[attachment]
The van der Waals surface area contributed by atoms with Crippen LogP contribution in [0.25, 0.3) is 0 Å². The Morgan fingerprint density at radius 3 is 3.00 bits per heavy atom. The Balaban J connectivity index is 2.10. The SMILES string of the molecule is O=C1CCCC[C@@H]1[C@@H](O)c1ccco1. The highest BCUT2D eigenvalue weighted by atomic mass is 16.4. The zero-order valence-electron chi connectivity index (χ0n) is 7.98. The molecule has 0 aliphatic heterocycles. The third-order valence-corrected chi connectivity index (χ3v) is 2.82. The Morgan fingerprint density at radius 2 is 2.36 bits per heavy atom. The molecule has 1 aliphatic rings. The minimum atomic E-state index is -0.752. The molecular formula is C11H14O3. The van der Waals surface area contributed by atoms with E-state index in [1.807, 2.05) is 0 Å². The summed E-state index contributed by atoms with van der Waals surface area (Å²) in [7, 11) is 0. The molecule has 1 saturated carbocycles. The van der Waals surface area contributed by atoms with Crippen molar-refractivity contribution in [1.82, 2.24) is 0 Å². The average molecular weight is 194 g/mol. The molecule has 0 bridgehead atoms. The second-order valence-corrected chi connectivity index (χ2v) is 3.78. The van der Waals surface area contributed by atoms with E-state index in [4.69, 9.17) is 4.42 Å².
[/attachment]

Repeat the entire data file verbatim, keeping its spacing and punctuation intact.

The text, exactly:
The van der Waals surface area contributed by atoms with Crippen LogP contribution in [0.25, 0.3) is 0 Å². The Morgan fingerprint density at radius 3 is 3.00 bits per heavy atom. The Balaban J connectivity index is 2.10. The SMILES string of the molecule is O=C1CCCC[C@@H]1[C@@H](O)c1ccco1. The highest BCUT2D eigenvalue weighted by atomic mass is 16.4. The zero-order valence-electron chi connectivity index (χ0n) is 7.98. The molecule has 0 aliphatic heterocycles. The third-order valence-corrected chi connectivity index (χ3v) is 2.82. The Morgan fingerprint density at radius 2 is 2.36 bits per heavy atom. The molecule has 1 aliphatic rings. The minimum atomic E-state index is -0.752. The molecular formula is C11H14O3. The van der Waals surface area contributed by atoms with E-state index in [1.807, 2.05) is 0 Å². The summed E-state index contributed by atoms with van der Waals surface area (Å²) in [7, 11) is 0. The molecule has 1 saturated carbocycles. The van der Waals surface area contributed by atoms with Crippen molar-refractivity contribution in [1.82, 2.24) is 0 Å². The average molecular weight is 194 g/mol. The molecule has 0 bridgehead atoms. The second-order valence-corrected chi connectivity index (χ2v) is 3.78. The van der Waals surface area contributed by atoms with E-state index in [4.69, 9.17) is 4.42 Å².